British airline Flybe has “stopped trading” and canceled all scheduled flights, the company and the British Civil Aviation Authority (CAA) said on Saturday.
“Flybe, which operated scheduled flights from Belfast City, Birmingham and Heathrow to airports across the UK, Amsterdam and Geneva, has suspended transactions,” the CAA said in a statement.
“Since all Flybe flights have been canceled, we ask that passengers planning to fly with this airline do not go to the airport,” said Paul Smith, CAA’s chief consumer officer.
Flybe warned in a statement posted on social media that the canceled flights “will not be rescheduled.”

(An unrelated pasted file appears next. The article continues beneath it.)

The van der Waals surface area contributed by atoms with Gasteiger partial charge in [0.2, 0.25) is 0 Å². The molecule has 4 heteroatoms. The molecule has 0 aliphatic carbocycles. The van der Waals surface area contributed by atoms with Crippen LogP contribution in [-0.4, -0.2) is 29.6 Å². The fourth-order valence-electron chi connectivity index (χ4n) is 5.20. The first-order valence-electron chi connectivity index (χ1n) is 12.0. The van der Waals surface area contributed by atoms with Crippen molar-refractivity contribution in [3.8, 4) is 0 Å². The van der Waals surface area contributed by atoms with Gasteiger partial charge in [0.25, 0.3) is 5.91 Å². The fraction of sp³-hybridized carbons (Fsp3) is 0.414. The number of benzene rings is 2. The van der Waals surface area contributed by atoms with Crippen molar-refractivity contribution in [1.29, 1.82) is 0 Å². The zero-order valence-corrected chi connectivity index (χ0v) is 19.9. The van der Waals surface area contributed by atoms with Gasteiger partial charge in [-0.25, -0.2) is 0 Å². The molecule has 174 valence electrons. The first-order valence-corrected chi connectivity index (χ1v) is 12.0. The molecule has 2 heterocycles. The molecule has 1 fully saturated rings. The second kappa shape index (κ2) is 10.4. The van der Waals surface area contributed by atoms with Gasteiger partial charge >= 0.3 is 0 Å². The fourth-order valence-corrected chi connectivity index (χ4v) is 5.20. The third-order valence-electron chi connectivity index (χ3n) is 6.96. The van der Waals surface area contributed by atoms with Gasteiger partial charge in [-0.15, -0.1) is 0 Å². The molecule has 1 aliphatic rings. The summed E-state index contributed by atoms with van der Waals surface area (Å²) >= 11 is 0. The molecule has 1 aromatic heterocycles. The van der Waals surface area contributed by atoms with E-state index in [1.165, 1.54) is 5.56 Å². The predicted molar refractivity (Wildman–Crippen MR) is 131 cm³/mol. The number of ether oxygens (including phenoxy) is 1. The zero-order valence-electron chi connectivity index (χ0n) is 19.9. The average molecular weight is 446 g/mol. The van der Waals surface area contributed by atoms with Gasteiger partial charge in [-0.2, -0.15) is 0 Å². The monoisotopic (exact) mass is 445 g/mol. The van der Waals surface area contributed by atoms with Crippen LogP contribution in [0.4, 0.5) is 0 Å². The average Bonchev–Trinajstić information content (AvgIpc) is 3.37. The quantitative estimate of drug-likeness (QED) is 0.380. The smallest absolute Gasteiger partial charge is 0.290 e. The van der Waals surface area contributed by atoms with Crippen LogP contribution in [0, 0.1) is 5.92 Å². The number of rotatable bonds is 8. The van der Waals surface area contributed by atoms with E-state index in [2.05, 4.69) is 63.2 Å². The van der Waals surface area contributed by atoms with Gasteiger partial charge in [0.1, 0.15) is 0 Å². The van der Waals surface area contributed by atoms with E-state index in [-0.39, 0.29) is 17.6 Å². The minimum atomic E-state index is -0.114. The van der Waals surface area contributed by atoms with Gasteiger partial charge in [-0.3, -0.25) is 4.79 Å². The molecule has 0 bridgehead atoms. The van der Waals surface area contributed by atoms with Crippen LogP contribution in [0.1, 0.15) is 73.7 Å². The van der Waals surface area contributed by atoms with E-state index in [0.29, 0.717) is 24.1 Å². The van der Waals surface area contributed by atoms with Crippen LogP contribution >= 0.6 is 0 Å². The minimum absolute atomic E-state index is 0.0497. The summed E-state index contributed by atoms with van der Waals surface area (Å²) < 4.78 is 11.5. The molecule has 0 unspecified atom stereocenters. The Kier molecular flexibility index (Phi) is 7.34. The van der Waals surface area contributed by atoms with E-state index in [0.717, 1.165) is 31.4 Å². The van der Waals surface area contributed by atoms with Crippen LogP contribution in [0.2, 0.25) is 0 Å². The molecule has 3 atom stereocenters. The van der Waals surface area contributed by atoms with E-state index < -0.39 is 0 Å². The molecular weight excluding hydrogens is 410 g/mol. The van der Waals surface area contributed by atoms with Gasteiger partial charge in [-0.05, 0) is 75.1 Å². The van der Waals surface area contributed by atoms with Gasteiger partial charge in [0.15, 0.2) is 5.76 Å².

The company has been taken under control, according to a statement.
The Exeter-based low-cost airline was founded in 1979 and was at one point Europe’s largest independent regional airline, carrying over 8 million passengers a year and operating over 200 routes.
The company was struggling even before the announcement on Saturday. Flybe went bankrupt as the coronavirus pandemic plunged the entire global aviation industry into crisis. She was rescued in 2021 after her manager agreed to a contract with Time Opco.